Journal of Quantitative Criminology

, Volume 23, Issue 4, pp 303–326

Incapacitation: Revisiting an Old Question with a New Method and New Data

Original Paper

DOI: 10.1007/s10940-007-9032-4

Cite this article as:
Sweeten, G. & Apel, R. J Quant Criminol (2007) 23: 303. doi:10.1007/s10940-007-9032-4


We use the National Longitudinal Survey of Youth 1997 to obtain estimates of the number of crimes avoided through incapacitation of individual offenders. Incarcerated individuals are matched to comparable non-incarcerated counterparts using propensity score matching. Propensity scores for incarceration are calculated using a wide variety of time-stable and time-varying confounding variables. We separately analyze juvenile (age 16 or 17) and adult (age 18 or 19) incapacitation effects. Our best estimate is that between 6.2 and 14.1 offenses are prevented per year of juvenile incarceration, and 4.9 to 8.4 offenses are prevented per year of adult incarceration.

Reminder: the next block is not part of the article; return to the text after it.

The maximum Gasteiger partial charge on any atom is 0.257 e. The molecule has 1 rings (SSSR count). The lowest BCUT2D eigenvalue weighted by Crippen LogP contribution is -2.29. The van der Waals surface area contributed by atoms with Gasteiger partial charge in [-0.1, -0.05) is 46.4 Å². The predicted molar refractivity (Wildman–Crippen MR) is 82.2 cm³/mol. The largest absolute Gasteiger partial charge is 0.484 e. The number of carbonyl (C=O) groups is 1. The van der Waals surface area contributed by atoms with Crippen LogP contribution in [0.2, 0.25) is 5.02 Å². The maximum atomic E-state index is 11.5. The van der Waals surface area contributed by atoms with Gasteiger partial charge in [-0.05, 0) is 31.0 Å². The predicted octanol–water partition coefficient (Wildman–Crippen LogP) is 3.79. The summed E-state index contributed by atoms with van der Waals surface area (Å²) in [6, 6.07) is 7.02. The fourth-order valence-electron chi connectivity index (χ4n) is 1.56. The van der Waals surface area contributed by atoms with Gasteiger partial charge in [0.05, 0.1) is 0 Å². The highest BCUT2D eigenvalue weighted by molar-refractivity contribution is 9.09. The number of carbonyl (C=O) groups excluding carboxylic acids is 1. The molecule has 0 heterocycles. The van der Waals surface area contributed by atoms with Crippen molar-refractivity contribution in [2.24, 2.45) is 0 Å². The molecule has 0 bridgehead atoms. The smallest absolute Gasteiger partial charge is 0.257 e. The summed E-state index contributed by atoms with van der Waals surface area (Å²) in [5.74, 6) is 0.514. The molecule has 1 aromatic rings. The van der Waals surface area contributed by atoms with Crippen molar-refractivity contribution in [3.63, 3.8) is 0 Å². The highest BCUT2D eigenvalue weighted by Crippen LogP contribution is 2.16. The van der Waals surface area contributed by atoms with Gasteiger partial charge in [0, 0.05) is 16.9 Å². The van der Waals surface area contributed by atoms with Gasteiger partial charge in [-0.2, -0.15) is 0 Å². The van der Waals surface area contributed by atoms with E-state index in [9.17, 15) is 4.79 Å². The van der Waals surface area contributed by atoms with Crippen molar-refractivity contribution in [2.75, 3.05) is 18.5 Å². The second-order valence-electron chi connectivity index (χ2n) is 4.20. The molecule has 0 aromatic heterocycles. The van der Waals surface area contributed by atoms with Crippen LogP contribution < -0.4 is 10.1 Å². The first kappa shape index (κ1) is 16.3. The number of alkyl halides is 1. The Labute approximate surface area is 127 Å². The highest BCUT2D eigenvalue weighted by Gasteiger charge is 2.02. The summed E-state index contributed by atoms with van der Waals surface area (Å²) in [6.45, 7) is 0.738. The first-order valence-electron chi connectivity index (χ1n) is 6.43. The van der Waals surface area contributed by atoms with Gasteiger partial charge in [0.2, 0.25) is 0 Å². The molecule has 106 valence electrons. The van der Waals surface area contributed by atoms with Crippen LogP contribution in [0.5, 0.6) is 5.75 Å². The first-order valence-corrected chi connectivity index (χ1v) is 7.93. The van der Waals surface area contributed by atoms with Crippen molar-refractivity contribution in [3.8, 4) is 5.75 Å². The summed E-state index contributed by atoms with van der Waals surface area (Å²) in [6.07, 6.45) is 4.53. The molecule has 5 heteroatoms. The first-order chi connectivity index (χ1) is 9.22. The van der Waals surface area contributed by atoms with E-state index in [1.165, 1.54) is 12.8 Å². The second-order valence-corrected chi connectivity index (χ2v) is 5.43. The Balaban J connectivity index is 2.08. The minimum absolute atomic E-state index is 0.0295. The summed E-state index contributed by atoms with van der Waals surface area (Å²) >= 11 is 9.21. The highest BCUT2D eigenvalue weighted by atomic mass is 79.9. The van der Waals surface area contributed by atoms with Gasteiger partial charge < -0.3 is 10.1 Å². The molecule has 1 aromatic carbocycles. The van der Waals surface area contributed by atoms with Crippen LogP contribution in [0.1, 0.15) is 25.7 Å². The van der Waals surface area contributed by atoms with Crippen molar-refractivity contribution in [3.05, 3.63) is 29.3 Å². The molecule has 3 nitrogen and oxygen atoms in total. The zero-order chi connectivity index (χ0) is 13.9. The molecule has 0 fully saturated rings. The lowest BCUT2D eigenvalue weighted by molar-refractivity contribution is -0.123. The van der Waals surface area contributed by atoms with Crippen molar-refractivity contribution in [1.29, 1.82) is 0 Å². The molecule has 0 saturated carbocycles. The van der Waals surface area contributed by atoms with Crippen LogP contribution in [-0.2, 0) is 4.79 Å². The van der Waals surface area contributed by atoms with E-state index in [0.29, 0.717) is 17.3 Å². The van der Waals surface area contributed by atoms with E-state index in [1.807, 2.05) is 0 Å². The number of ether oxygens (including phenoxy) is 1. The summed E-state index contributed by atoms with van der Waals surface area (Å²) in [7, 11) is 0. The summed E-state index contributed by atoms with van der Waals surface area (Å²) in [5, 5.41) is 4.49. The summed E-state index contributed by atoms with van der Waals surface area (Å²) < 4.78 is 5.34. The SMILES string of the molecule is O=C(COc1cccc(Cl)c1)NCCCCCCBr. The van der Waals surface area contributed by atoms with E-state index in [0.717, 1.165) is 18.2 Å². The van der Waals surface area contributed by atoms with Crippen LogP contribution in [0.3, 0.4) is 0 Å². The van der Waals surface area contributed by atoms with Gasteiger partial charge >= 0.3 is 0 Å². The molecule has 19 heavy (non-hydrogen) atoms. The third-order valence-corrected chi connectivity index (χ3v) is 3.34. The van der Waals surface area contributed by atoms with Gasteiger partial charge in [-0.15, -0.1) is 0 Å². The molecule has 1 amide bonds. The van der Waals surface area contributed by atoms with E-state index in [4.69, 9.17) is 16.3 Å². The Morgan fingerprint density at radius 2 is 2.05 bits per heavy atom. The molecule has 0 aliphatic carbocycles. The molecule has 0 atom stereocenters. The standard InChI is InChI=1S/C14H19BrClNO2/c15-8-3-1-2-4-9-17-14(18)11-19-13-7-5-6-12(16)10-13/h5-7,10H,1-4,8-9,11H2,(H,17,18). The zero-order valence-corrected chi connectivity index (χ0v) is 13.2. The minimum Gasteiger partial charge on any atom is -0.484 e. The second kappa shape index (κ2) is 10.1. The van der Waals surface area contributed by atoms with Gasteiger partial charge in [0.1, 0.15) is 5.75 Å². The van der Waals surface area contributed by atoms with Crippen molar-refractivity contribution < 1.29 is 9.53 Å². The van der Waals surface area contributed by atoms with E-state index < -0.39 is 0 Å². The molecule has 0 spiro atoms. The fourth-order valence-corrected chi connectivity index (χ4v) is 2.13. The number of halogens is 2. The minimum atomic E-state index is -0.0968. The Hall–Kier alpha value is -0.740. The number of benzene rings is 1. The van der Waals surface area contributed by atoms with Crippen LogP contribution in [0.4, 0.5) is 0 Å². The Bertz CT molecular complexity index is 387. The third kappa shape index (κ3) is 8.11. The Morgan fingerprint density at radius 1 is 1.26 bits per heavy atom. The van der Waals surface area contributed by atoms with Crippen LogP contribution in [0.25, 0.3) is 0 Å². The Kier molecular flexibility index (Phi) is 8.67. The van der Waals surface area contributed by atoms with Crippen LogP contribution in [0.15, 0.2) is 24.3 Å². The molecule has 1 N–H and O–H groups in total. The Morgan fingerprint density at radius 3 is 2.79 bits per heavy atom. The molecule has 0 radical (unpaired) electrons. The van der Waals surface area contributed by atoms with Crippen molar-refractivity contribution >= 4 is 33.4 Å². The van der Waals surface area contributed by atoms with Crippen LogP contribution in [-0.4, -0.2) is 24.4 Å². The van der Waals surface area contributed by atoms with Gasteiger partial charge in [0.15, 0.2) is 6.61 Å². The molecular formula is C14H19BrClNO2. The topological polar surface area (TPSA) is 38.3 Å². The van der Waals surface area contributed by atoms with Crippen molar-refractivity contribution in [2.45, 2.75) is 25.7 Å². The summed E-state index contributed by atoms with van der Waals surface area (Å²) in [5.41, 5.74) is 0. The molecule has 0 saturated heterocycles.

Incapacitation Incarceration Propensity score matching Juvenile justice Prison 

Copyright information

© Springer Science+Business Media, LLC 2007

Authors and Affiliations

  1. 1.School of Criminology and Criminal JusticeArizona State UniversityPhoenixUSA
  2. 2.School of Criminal JusticeUniversity at Albany-SUNYAlbanyUSA